The following article is from the May issue of Townhall Magazine. To subscribe to twelve issues of Townhall Magazine and receive a free copy of Andrew McCarthy’s Willful Blindness: A Memoir of a Jihad, click here.
It’s the battle cry of the modern American Left when arguing for everything from assault weapons bans to Head Start funding to a State Children’s Health Insurance Program that would serve an awful lot of adults. Liberals, in their wisdom, believe the children are our future, and we should teach them well and let them lead the way.
Fair enough, but when liberal politicians and labor unions begin quoting from the pop prophet Whitney to justify their policy positions, the proper response from millions of American schoolchildren should be something from the catalogue of another popular ’80s songstress: “What have you done for me lately?”
Liberal philosophy on education quite literally puts a price tag on doing something “for the children.” The more funding “for the children,” the better. End of story.
Unfortunately for students, that’s not the end of the story. Just ask the kids attending Washington, D.C., public schools where some of the nation’s highest per-pupil expenditures (between $8,000 and $9,000 per student) and lowest student-to-teacher ratios have created one of the most reliable educational failures in the nation, with higher drop-out rates and lower test performances than most places with far fewer funds.
Part of the problem in D.C. is that local leaders equate progressively higher budget allocations with actual progress:
“This fits in line with what we’ve been saying since Day One. ... We want to make sure the money gets to the kids,” said D.C. Mayor Adrian Fenty in January, when asking for another hike in school funding.
But there’s a movement out there that’s less concerned with the money getting to the kids than the math and reading and science getting to the kids.
Frank Wells, principal of one of the lowest-performing high schools in California—Locke High School in South L.A.—was interested in the latter, and it almost cost him his job thanks to pressure from the local teachers’ union and the school district.
“It is criminal to allow a school to continue on year after year, the way this one has … Nothing is going to change in the lives of [Locke’s] kids unless we do something revolutionary overnight,” Wells said in a speech that was followed shortly by the school district temporarily relieving him of his duties. The L.A. school board ultimately voted to allow the Green Dot charter school organization to take over at Locke High School.
This article is from the May issue of Townhall Magazine. To subscribe to twelve issues of Townhall Magazine and receive a free copy of Andrew McCarthy’s Willful Blindness: A Memoir of a Jihad, click here.
“The more you fail, the more money they throw at you,” he said. “We’re filthy rich; I don’t want any more of your money. Send me quality teachers.”
At the nation’s charter schools, cash is not a substitute for compassion. In exchange for avoiding the bureaucracy and red tape of the traditional structure, these schools are held to a higher academic standard with consequences. If the schools don’t teach and kids don’t learn, they are shut down.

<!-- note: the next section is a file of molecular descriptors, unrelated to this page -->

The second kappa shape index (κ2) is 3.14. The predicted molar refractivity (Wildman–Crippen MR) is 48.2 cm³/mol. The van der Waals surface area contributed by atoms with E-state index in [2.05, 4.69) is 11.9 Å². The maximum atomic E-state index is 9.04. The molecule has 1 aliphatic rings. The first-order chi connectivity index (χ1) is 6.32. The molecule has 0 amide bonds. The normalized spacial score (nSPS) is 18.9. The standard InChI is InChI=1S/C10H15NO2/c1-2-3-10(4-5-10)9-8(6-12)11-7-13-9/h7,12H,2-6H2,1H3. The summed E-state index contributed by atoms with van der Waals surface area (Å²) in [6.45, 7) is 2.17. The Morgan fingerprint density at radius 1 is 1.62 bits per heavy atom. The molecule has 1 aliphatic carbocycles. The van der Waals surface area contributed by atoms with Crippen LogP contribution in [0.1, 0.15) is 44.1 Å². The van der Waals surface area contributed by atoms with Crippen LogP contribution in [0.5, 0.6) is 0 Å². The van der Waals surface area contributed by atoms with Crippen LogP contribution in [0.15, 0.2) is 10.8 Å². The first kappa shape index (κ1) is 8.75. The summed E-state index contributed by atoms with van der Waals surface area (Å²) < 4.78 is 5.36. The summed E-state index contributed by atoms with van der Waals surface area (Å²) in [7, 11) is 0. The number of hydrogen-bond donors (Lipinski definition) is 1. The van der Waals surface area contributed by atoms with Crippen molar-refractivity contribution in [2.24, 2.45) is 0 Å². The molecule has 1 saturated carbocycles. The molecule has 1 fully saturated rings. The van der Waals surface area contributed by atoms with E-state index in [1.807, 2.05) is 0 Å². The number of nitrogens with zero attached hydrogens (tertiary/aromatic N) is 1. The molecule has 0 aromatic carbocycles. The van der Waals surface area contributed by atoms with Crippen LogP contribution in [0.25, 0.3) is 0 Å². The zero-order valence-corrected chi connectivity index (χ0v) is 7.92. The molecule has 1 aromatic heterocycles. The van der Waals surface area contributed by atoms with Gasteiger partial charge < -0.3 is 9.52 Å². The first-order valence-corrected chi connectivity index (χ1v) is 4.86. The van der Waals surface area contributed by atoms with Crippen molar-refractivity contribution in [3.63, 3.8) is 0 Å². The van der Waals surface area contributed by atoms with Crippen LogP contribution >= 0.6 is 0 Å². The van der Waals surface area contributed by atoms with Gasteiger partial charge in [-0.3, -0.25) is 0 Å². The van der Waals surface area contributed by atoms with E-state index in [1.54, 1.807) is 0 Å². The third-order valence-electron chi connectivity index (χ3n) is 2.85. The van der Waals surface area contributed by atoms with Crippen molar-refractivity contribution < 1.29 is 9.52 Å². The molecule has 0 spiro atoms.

Charter schools in minority areas show even greater promise, according to a 2004 study by Harvard economist Caroline Hoxby:
“Students of charter schools in Hispanic areas have a 7.6 percent advantage in reading, and charters in African-American areas have a 4.5 percent advantage, compared to a 4.2 percent advantage for students in charter schools in other areas.”
It’s not as counterintuitive as it sounds. It is precisely challenging student populations that require the innovative methods and special attention charter schools can provide.
It’s already worked wonders at Atlanta’s Tech High School, which was started four years ago by Georgia’s conservative think tank and opened without a nasty political fight thanks to backing by a bipartisan team of well-respected politicians.
Tech High School has all the hallmarks of a low-performing high school—except the actual grades. Now graduating its first class of seniors, 70 percent of its population is eligible for free or reduced lunch, and it gets only about 70 percent of the funding per student that the rest of Atlanta’s public schools get.
“A lot of our students said they couldn’t learn where they were,” said then-Tech High CEO Barbara Christmas in 2005. “It shocked them to see how much they didn’t know.”
Georgia’s 71 charter schools met federal requirements for progress in testing this year at a rate of 85 percent and graduated 90 percent of their students, but there remains resistance. Local school boards rejected 25 of 27 charter school applications in 2007.
Not all charter schools are as successful as Georgia’s. Ohio’s charters were subjected to a crackdown from the state government in 2007 when their spotty records forced evaluation by a new Democratic administration. Some have theorized that Ohio’s open charter school laws allowed too many schools to open too quickly without enough oversight.
Labor unions and liberals point to Ohio’s troubles as proof that charter schools are untrustworthy, but the very fact that there are consequences for their failure is a reflection of what can make them more effective than public schools with no such worries.
Charter schools are just one piece of the education reform puzzle, but it’s incumbent upon conservatives to point out to our liberal friends and local teachers’ unions that the gifts of accountability, flexibility and innovation have often proven better “for the children” than that greatest of inefficient liberal gifts—a huge pile of cash with no strings attached.
This article is from the May issue ofTownhall Magazine. To subscribe to twelve issues of Townhall Magazine and receive a free copy of Andrew McCarthy’s Willful Blindness: A Memoir of a Jihad, click here.